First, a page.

Welcome back to our B’more Youth Arts Advocacy Council P.S.A.As! Today we will be introducing you another one of our talented youth behind the advocacy work BYAAC will work on & participate in throughout the year. With each chance to meet our council comes a chance to read some of their work on art advocacy. Below each intro is some of the council member’s words & potential art speaking on arts advocacy & we invite you to take a read!
Today’s council member we would like you to meet is Troy Stull! Troy is a Junior (11th grade) at Bard H.S. Early College. As a talented writer, Troy brings a well spoken voice to help spread the importance of arts education!
Message to the World:
What matters to me as an artist is equity. Having equitable access to an arts education.
I think it’s appalling that not every student has the same chance to express their creativity and individuality through the arts. We should all have whatever we need to express our creativity no matter where we live or go to school.
In my middle/elementary school, we had a very underfunded arts program and did not consistently have access to all of the disciplines. My experience with the arts as a Baltimore City student looked like this:
Visual art: We had few materials and they were mostly in bad condition. There were very few very frayed paint brushes, paint that was crappy, a couple of stray pencils, markers, yarn, and some fabric to sew. There wasn’t much teaching or skill learning, it was just free play, just…. “there are the materials, go and do whatever you want.” My teachers were nice enough but it wasn’t an actual education, it was just free time with art materials to work with.
Dance: We had access to dance for some years, but it just depended because we went through so many dance teachers. I never liked Dance class personally, and the class itself wasn’t structured very well because we had so many different teachers who all wanted to teach us different things at the different times they were employed and it became repetitive. We jumped a year or two here and there because they couldn’t find anyone to teach dance.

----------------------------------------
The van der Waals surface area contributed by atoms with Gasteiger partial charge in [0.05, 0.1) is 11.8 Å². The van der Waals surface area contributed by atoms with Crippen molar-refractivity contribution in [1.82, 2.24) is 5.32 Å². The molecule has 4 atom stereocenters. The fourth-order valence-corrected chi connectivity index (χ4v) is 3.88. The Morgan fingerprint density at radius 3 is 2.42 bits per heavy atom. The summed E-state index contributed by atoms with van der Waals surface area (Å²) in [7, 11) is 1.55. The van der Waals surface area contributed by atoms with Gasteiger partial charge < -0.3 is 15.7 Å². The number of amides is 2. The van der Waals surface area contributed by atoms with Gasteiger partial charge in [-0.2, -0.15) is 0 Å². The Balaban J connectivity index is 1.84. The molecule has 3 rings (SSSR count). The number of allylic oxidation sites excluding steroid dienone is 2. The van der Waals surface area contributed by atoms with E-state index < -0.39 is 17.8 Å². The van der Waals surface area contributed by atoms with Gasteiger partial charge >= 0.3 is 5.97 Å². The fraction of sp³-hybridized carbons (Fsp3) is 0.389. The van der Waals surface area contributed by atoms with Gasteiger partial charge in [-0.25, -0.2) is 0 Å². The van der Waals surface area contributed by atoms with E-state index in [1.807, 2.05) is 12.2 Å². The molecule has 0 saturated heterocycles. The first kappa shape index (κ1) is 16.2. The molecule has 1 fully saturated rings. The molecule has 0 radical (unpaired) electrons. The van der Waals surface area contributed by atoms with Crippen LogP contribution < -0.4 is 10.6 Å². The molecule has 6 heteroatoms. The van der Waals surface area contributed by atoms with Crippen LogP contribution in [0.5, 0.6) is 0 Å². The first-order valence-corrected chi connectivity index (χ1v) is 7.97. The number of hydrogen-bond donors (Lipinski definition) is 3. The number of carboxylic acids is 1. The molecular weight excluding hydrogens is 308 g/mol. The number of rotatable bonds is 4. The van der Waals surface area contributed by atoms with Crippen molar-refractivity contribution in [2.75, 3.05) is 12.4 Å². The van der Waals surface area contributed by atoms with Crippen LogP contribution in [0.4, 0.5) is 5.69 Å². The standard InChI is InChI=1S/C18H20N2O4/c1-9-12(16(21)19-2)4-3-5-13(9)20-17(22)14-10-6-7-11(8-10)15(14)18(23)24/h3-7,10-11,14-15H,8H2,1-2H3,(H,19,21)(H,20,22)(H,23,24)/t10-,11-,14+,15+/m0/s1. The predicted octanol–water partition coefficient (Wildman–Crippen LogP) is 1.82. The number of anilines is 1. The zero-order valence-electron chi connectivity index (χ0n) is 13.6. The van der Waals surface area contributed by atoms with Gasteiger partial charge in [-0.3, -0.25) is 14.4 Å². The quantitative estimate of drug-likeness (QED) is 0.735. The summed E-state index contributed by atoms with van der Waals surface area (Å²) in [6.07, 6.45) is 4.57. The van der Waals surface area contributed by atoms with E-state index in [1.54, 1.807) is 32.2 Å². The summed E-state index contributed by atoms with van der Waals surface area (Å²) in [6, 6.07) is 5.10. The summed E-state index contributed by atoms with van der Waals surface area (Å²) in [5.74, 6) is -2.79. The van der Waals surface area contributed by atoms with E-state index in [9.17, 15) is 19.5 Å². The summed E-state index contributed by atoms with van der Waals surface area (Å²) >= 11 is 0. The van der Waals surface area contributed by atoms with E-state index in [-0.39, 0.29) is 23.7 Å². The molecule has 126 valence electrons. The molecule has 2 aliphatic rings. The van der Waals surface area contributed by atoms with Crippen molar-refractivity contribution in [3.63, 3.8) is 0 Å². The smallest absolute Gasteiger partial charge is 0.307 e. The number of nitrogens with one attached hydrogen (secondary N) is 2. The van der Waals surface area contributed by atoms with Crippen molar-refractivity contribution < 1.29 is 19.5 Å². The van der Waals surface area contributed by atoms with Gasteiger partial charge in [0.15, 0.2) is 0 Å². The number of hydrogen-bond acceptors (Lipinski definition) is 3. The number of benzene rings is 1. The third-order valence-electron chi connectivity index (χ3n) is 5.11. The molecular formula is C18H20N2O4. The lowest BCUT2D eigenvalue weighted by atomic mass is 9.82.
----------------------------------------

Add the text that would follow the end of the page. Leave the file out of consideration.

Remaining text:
Music: For an odd couple of months throughout my entire elementary and middle school life, we had music. The teacher who lasted the longest was for about one school year, and he wasn’t the best teacher even then. We learned things so that was a step up from visual arts. We learned a few songs on the recorder, and we got some basic knowledge on music notes and reading sheet music. `
As members of the Bmore Youth Arts Advocacy Council (BYAAC), we learn that “people don’t know what they don’t know.” So, to help raise the awareness of our peers, parents, teachers, and principals we share important facts and information on why students all across the city need art classes.
We make sure that everyone knows and understands that taking art classes improves a student’s mental health. It improves their academics as well. Studies have shown that students who take classes in the arts are twice as likely to graduate college.
We let everyone know that the Arts are essential. And that no matter where a student lives or goes to school, they have the right to art classes in all five disciplines.
We ask our principals and other school decision-makers to set aside money for art programs, teacher’s classes, supplies, and spaces for Baltimore City students… and to create a budget for the arts for every school. Because the way we have it now is inequitable and falls short of what students are legally entitled to as part of an enriching education according to COMAR, our Maryland State Law.
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